28 May 2008

Too Many Chilli's!


I planted a load of chilli seeds earlier this year and I now have 19 chilli plants in my kitchen! I've just re potted them all and they are taking up a whole kitchen surface and the windowsill so I'm going to have to give some away I think.

The catnip I planted is doing well too Audra Sonato over at the talk whatever forums gave me some great info on uses for it too:

"Tea made from catnip is more calming than even chamomile tea, but you will definitely want to sweeten it with honey, as it's not quite as pleasant tasting. It's a great sleep aid if you've got insomnia. It's great for respiratory ailments and allergies as it acts as a decongestant (I do not recommend exceeding 2-3 cups per day for adults/ 5ml of tincture 3 times per day for children).

Because if it's markedly antiflatulent qualities, some people give use it for this purpose. Some even give it to their infants and small children for colic or digestive problems, though I would strongly recommend caution with this practice. NEVER GIVE ANYTHING TO A CHILD WITHOUT THOROUGHLY RESEARCHING IT ON YOUR OWN. I've heard of it's use for hyperactive children, but I haven't seen anything solid backing that one up, so I'm not sure it's one I'd recommend.

It is unsafe for use in pregnancy due to it's effects on the uterus, but is quite useful for helping to regulate menstruation in women with painful or irregular menstrual cycles.

It can be made as an infusion and added to the bath or humidifyer as a relaxing antiseptic inhalant. It is useful in this manner for sore throats, colds, flu and coughs, sinus problems, asthma and croup. It can also be used as an eyewash if your eyes are irritated and swollen due ot colds or flu, or the used teabags can be wrung out and put on puffy eyes for releaf. It's very useful as a poultice for sprains and strains, to bring relief to the discomfort and help reduce the swelling by using them in a similar manner as you would the used teabags or as a soak. I've heard of using it simlarly for rheumatoid arthritis, but that's another one I haven't found any real research to back up, and I don't know anyone personally whose garnered relief of that particular ailment using this herb.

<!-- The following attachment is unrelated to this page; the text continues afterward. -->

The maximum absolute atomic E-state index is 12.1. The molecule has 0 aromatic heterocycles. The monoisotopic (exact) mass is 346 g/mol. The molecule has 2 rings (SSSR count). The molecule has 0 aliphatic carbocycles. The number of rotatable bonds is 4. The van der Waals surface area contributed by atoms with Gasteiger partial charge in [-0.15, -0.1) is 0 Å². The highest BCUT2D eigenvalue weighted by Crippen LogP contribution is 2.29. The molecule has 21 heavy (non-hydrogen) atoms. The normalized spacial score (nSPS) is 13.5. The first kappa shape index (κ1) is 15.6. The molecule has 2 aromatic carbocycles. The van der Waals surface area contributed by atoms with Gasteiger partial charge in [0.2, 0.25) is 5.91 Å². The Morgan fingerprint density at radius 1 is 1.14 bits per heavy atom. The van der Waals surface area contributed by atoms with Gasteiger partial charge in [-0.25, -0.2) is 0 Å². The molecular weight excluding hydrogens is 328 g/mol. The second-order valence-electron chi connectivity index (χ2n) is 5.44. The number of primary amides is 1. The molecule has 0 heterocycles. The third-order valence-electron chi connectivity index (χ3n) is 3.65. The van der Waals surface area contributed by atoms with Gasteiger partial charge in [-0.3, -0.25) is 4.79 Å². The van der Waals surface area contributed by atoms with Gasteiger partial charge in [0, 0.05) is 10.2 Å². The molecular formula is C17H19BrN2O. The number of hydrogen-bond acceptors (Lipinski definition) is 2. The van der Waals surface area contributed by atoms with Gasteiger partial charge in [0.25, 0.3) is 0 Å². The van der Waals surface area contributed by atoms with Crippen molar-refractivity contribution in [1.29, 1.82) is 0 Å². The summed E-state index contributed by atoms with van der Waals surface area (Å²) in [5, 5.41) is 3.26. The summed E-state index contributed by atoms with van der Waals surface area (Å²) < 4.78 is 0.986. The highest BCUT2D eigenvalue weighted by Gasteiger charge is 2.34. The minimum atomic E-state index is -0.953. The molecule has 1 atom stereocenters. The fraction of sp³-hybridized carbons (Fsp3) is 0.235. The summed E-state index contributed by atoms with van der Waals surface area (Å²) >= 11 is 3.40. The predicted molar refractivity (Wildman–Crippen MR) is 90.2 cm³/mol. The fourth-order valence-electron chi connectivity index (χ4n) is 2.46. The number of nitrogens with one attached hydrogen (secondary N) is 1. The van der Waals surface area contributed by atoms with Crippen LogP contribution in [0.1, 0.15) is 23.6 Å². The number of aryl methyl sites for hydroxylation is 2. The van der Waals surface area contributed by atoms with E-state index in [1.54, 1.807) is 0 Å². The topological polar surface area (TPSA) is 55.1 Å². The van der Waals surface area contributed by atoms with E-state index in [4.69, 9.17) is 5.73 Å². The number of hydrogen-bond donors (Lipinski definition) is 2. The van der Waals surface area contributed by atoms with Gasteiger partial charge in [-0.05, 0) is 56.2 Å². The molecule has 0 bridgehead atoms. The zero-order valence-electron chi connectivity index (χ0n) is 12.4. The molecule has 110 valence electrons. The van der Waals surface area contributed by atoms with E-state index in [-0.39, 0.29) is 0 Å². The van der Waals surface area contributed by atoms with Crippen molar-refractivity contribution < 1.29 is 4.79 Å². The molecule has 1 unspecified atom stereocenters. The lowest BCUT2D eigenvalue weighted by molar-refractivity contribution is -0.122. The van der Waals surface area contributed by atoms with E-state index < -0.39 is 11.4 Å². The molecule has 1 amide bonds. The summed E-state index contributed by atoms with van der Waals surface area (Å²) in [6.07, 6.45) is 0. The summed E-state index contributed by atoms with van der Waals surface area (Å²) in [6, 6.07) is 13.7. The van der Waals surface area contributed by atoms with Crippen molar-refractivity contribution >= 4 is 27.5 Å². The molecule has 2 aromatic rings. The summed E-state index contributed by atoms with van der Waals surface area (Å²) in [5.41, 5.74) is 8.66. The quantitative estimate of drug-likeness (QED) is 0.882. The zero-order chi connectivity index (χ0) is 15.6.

Finally, it's great for sore gums and aching teeth. If you use it for oral discomfort, the dried leaves tend to work faster than powdered ones do. Both work, but the powder tends to take a little longer to take effect.

Remember not to dry it in direct sun as it will lose it's potency for either cats or humans if you do. Instead, dry it completely in a dark, cool, dry place."

1 comment:

Sacred Suzie said...

Believe it or not, I'm going to be working on chili pendants! A friend of mine who is a chef had a dream about one so I'm trying to make it happen, super cool stuff.

I've never had catnip tea. The qualities of it remind me of lemon balm. I use that at night to calm down and ease tummy problems as well and it actually tastes quite pleasant.

I love seeing your indoor garden!